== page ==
RULE V. A noun or pronoun connected with a participle, and standing independently of the rest of the sentence, is in the nominative case absolute; as,
Shame being lost, all virtue is lost: That having been discussed long ago, there is no occasion to resume it. Here shame, in the first example, is in the nominative case absolute; i. e. it has no personal tense of a verb, but is placed with the participle independently of the rest of the sentence. Although a noun thus situated has no connexion, either by government or agreement, with any other part of the sentence, yet the participle with which it is joined, has an agreement with the noun with which it is placed, and sometimes governs
another word in the objective case; as, The sun having dispersed the clouds, it began to grow warm. In this example sun is in the nominative case absolute with having dispersed; having dispersed agrees with sun, and governs clouds in the objective.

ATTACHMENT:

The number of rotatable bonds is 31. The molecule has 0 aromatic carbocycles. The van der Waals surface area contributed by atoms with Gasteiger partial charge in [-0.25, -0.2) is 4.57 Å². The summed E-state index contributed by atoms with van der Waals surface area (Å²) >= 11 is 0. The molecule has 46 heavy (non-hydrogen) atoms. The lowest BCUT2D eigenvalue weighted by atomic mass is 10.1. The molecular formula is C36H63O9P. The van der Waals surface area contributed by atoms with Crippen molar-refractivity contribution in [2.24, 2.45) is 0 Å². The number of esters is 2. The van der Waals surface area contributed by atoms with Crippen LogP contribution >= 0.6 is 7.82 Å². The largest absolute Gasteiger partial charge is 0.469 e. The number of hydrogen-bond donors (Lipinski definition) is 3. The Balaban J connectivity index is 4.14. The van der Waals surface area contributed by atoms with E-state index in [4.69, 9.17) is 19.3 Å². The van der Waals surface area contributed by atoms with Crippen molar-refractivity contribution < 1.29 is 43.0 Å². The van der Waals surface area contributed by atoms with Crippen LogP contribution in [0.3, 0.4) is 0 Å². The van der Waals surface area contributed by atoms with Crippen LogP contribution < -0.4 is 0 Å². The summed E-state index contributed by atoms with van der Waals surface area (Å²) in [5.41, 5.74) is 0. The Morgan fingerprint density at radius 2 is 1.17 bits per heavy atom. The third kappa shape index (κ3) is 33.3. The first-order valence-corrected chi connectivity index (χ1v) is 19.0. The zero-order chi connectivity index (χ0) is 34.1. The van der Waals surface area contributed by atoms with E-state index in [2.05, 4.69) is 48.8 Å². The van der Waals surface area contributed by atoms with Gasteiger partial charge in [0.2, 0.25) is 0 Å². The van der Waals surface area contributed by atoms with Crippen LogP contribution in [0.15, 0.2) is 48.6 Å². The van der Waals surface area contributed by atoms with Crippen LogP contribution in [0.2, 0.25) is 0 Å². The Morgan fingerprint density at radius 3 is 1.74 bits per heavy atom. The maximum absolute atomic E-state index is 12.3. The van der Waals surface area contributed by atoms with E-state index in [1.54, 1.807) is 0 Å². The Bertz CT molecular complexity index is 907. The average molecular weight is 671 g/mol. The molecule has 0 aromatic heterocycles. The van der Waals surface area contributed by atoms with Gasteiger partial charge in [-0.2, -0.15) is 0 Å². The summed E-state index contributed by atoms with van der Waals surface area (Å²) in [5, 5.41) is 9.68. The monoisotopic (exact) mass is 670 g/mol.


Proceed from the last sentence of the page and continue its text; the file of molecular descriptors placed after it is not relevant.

Ás in the use of the case absolute, the case is, in English, always the nominative, the following example is erroneous, in making it the objective Solomon was of this mind; and I have no doubt he made as wise and true proverbs, as any body has done since; him only excepted, who was a much greater and wiser man than Solomon. It should be, he only excepted.
of the Possessive Case.
RULE VI. When two nouns come together signifying different things, the former, implying possession, is in the possessive case, and governed by the latter: as,